- As much as 80% of retail jobs at risk from automation, Citi and University of Oxford predict.
- Low-skilled jobs most at risk and will have profound effects on communities.
- ‘Watershed’ moment coming for retail jobs, Citi and Oxford warn.
LONDON — Analysts from Citi bank and academics from Oxford are predicting seismic changes to the retail industry that could mean low-skilled jobs “vanish.”
“The lesson of the twentieth century has been that most jobs that become automatable eventually disappear,” writes Carl Benedikt Frey, the codirector for the Oxford Martin Programme on Technology and Employment. “Retail is one industry in which employment is likely to vanish.”
Benedikt Frey, who works at the University of Oxford’s policy school, makes the prediction in the latest note in Citi’s “Technology at Work” series, circulated to clients this week. The third paper in the series, which runs to over 100 pages and is authored by academics like Benedikt Frey and Citi analysts, looks at the impact of automation and e-commerce on retail.
Benedikt Frey and his colleagues focus on the implications for employment in the sector. They estimate that 80% of jobs in transportation and logistics are at risk from automation, as the rise of self-driving trucks and increased warehouse automation eradicate delivery and fulfillment jobs.
Almost two-thirds of cashier and sales jobs are also at risk of disappearing due to technology, Citi and Oxford argue. They point to innovations such as Amazon’s automated supermarket, where shoppers simply scan what they want with their smartphones, and the rise of online shopping, which makes physical stores redundant.
“The rise of e-Commerce players like Amazon constitutes only the early beginnings of the displacement of traditional retail jobs in department stores and high street shops, allowing consumers to check out without encountering a single retail worker,” Benedikt Frey and his colleagues write.
If the predictions come true, millions of jobs around could be lost over the coming decades.
‘The downfall of retail employment will affect every city and region’
While automation and technological innovation can often lead to new types of jobs being created, Citi and Oxford believe that its effects on retail will be more like agriculture, mining, and manufacturing, where jobs have simply disappeared.
Low-skilled workers on shop floors and in warehouses are likely to be hardest hit. While automation and robotics are creating new types of jobs in retail, they are higher skilled roles often requiring degrees.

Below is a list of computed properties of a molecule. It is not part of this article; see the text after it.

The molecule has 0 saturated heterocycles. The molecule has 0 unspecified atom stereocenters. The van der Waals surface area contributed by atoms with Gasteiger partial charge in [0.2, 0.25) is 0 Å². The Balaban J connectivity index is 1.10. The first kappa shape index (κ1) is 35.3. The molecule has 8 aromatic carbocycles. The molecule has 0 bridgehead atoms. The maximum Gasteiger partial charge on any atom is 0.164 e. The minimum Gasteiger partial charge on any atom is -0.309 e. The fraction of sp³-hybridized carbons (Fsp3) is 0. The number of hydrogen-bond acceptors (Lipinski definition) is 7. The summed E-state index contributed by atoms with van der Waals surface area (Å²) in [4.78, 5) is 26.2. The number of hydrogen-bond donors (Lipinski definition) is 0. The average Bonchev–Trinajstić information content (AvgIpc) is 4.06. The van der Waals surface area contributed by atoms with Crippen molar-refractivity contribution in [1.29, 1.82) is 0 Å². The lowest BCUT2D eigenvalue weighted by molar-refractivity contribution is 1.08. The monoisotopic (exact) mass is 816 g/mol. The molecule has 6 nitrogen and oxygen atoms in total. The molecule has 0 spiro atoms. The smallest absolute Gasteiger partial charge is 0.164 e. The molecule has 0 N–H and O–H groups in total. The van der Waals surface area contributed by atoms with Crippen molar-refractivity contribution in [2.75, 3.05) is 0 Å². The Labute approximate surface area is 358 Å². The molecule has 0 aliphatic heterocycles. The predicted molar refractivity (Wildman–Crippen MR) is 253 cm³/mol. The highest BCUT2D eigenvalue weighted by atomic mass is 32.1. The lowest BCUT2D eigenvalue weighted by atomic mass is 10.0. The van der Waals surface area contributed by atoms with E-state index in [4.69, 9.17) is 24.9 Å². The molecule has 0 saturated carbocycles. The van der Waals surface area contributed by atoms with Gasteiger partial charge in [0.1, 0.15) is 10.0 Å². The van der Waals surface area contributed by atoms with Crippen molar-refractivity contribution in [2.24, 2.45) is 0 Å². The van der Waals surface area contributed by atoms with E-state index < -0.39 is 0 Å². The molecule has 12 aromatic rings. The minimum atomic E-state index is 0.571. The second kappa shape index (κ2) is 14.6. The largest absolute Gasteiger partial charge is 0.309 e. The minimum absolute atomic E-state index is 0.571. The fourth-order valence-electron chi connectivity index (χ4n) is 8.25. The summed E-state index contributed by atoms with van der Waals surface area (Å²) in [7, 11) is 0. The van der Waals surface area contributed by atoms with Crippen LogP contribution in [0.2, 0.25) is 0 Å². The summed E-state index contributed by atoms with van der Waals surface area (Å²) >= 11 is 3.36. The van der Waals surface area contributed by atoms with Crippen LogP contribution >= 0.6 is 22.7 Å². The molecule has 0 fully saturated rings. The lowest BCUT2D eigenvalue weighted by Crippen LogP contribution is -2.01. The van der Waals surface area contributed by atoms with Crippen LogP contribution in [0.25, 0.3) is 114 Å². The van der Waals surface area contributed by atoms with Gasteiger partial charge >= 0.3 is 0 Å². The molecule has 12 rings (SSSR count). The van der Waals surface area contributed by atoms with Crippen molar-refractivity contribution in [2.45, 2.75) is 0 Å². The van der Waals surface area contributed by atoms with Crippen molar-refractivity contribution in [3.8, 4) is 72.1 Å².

“The demand for low-skilled workers performing routine tasks has experienced a secular decline,” Benedikt Frey says.
More than 55,000 retail jobs have been axed in the US in 2017 alone and the British Retail Consortium warned earlier this year of a decline in the number of retail jobs in the UK as shopping moves online.
The disappearance of factory jobs has led to the devastation of many communities in areas like the so-called “rust belt” of the US but Benedikt Frey says the decline of retail jobs is likely to felt much more widely.
“Unlike manufacturing jobs which are highly concentrated, the downfall of retail employment will affect every city and region,” Benedikt Frey writes.
The academic says the developments could be a “watershed” for global labour markets, adding: “The prediction of President Obama, that, “The next wave of economic dislocations won’t come from overseas, it will come from the relentless pace of automation that makes a lot of good, middle-class jobs obsolete,” is thus likely to be proven accurate.”
Changes to the global retail industry are just beginning, Citi and Oxford add, writing: “In the last decade retail sales transacted online have gone from ~2% of total to ~8%, yet penetration of automation remains quite low.
“E-Commerce penetration varies greatly by country, and as millennials enter peak spending years the e-Commerce driver will increase, meaning that much of the disruption from automation in transport, warehousing, and logistics is yet to come.”
Last year Citi and Oxford predicted in its second “Technology at Work” note that 57% of jobs across the OECD are at risk of automation. The World Economic Forum has forecast the net loss of 5 million jobs globally by 2020 as a result of advances in robotics, automation, and artificial intelligence.
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